2008 Nissan Pathfinder Review


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  • SEE ALSO:Nissan Specs, Pics and Prices-Nissan Buyers Guide
  • HEELS ON WHEELS:
    2008 Nissan Pathfinder
    By Katrina Ramser

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    INTRO TO THE PATHFINDER
    Dreaming of owning a capable and comfortable mid-size SUV that drives fearlessly through snow, sand, rain, rocks and mud? The Pathfinder's off-road technology will take you through environmental challenges without the need to know too much about off-road driving.

    Updates for 2008 include new exterior front-and-rear styling and wheel designs and a whole new engine. There is some minor new interior, along with updated technology such as a navigation system. I test-drove a three-row, 7-passenger 2008 Nissan Pathfinder with the new 310-horsepower 5.6-liter V8 and XN All-Mode 4WD. The total vehicle package was $39,860.

    There is also the highly rated 266-horsepower 4.0-liter V6 engine with 288 lb-ft torque also available for the Pathfinder. This engine is used in the Maxima, Altima, Murano and Quest vehicles.

    The Pathfinder offers advanced and competitive 4WD systems, but differ in relation if you have the V6 or V8 engine. Under the V8, you get the full-time 4-wheel drive system. This XN All-Mode 4x4 system is straightforward. Using center console switches, you have four positions: 2WD(dry and paved); AUTO (equal torque distribution to wheels); 4H (rocky or snowy); and 4LO (steep grades and maximum power to mud and gravel). With the V6 engine, can you choose between a part-time shift-on-the-fly system and this XN All-Mode system.

    But only with the V6 and under the SE trim can you get the Off Road enhanced technology, the real highlight of the Pathfinder. This Off Road system includes Hill Descent Control (HDC), designed to reduce driver stress when climbing hills, both in forward or reverse, by putting the transmission in appropriate gear and simply switching it on in combination with the correct 4x4 mode (4LO with vehicle speed under 15-mph or in 4H with vehicle speeds up to 31-mph.) Working with the HDC is the Hill Start Assist (HSA); this system keeps the brakes applied for up to two seconds to help prevent rolling when you switch your foot to the gas.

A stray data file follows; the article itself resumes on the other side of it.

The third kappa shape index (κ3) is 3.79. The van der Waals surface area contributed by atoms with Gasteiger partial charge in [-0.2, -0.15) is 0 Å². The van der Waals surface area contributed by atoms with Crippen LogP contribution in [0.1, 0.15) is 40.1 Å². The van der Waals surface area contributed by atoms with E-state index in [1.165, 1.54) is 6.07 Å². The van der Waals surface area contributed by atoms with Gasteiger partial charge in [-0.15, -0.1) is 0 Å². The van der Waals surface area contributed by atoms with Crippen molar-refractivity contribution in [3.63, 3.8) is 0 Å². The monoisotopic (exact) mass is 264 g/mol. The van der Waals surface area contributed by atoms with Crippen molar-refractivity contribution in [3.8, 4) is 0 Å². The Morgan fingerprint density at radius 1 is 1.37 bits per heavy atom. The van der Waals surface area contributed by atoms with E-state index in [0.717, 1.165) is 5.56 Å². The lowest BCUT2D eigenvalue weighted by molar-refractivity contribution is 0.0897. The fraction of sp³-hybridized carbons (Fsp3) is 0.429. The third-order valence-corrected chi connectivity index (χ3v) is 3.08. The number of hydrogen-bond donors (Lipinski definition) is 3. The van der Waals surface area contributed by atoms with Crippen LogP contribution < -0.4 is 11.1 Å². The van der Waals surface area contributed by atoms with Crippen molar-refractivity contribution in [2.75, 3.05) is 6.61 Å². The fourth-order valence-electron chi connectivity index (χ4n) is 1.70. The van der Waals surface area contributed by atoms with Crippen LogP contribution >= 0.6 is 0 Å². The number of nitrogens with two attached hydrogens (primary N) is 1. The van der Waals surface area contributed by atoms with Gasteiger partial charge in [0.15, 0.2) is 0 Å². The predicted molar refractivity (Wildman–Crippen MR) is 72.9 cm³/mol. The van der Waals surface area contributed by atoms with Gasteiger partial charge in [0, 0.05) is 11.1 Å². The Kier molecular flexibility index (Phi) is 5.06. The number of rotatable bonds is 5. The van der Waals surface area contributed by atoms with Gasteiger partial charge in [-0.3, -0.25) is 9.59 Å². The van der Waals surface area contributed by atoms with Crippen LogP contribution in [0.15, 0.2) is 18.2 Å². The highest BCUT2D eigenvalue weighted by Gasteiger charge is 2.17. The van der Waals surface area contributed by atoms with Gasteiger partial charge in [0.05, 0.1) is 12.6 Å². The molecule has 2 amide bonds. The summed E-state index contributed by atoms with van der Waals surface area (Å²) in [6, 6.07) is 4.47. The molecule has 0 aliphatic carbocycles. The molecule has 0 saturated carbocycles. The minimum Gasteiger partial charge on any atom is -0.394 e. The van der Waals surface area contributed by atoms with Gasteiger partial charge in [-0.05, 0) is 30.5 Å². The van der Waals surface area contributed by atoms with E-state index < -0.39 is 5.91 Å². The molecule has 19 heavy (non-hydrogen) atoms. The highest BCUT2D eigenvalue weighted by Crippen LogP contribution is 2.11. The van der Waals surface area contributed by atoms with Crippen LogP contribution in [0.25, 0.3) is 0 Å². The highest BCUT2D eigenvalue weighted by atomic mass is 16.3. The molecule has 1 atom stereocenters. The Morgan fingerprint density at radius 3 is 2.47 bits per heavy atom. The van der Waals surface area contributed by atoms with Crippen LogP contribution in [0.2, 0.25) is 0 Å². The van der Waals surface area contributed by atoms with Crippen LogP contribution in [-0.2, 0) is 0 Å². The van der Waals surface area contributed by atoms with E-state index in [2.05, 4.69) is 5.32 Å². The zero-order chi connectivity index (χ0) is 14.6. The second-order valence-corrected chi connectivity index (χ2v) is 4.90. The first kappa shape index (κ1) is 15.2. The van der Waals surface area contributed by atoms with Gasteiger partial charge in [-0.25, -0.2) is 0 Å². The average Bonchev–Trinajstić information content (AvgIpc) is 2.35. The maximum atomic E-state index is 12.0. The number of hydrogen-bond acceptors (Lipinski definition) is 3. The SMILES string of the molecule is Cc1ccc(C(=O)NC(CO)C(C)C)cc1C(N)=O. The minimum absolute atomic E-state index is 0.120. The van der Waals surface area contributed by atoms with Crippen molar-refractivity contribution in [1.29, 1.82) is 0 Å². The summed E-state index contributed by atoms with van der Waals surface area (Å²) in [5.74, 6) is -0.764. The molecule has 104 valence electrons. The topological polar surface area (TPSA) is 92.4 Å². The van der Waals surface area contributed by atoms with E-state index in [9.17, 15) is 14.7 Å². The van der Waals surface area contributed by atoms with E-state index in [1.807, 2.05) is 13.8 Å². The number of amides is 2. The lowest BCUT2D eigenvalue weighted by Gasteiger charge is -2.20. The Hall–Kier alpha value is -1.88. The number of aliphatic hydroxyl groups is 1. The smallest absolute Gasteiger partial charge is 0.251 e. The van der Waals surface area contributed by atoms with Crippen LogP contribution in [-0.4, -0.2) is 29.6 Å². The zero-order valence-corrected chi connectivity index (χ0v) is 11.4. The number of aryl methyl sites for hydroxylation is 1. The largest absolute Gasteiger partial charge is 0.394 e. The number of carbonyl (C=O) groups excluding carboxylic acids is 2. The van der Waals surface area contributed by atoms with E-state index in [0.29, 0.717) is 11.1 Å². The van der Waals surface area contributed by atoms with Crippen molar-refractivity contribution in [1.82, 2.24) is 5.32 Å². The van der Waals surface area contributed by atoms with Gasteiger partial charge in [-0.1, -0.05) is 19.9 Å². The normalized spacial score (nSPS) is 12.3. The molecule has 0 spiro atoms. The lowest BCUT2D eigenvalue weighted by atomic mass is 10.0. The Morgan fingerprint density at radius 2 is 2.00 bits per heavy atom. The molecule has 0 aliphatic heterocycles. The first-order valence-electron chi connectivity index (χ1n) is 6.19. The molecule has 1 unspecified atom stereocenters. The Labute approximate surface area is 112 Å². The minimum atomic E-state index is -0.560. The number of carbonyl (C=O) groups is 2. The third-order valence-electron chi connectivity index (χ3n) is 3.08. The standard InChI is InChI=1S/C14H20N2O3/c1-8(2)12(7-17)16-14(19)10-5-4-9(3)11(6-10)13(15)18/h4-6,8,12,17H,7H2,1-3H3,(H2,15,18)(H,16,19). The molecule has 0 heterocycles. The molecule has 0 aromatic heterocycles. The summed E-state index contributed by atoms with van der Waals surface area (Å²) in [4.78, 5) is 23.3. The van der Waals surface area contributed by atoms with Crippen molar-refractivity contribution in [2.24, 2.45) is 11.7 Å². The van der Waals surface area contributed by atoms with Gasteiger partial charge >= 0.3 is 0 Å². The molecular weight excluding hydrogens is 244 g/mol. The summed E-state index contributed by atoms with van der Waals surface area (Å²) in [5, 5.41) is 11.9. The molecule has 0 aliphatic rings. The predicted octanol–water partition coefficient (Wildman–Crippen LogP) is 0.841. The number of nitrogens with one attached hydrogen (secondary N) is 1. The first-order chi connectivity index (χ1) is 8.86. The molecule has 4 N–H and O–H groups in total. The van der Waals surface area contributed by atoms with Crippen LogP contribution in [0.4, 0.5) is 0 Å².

I've tried such Off Road enhanced technology systems on other makers and models, such as the Range Rover and Land Cruiser, and they are stress-free off-road fun. They practically drive themselves.

    : 2008 Nissan Pathfinder : HEELS ON WHEELS REVIEW CRITERIA

    Stylish But Comfortable Results: The new front and rear styling puts it back into a shape that resembles the Armada and Xterra more than its previous years. Despite the fact SUVs like this on keep growing bigger, visibility from behind the steering wheel is excellent. Keep in mind the rear-door handles are too high for kids to reach. I usually feel disappointed at Nissan's no-frills approach and inability to dazzle consumers with the convenience features – overall, the various knobs, switches and buttons inside the Pathfinder look very frugal in design without any pizzazz or sophistication. Nissan does go overboard with trim selections, starting from simplest of trims to big upgrades: S-V6, SE-V6, SE-V8, SE-V6 Off Road (4x4 only), LE-V6 and LE-V8.

    Reliability & Safety Factor: Reliability on Nissan's depends on the model you're looking at, with the Pathfinder being a 2008 recommended vehicle by Consumer Reports. Safety is also rated as having slightly better than average, including a curtain, side, and dual front airbags; anti-lock braking system (ALBS); the a Vehicle Dynamic Control (VDC) which reduces engine power and applies brakes if the vehicle senses a deviation from intended path. The Off Road enhanced technology in itself is a safe off-road system.

    Cost Issues: If you skimp on a couple of extras (ie. leather seating, sunroof, heated seats), you can get the Pathfinder price down to the mid-30s. However, remember Nissan has a no-frills approach to the most basic trims, meaning you don't get much of an interior if you don't buy some of their offered packages.

    Activity & Performance Ability: For the first time ever, the 2008 Pathfinder gets the 5.6-liter V8 engine, the same engine found in the Armada and Titan. Acceleration on a Nissan is particularly outstanding on all engines. I did find the standard power-assisted rack-and-pinion steering stiff and I sensed vibration (I've sited these issues on the Xterra, and I'm guessing it is part of being a Nissan).

    The Green Concern: With the 5.7-liter V8 engine, estimated gas intact is 15-mpg city and 22-mpg highway using premium unleaded. I clocked an average of 14.2-mpg. The EPA's Green Vehicle Guide gives it an average low score of 3 out of 10 for emitting vehicle tailpipe emissions of carbon dioxide (CO2) and other greenhouse gases.

    FINAL PARTING WORDS
    For best and easiest-to-use off-road ability, the Pathfinder SE or LE trim with the V6 engine and Off Road package is the one you want.

    2008 Katrina Ramser

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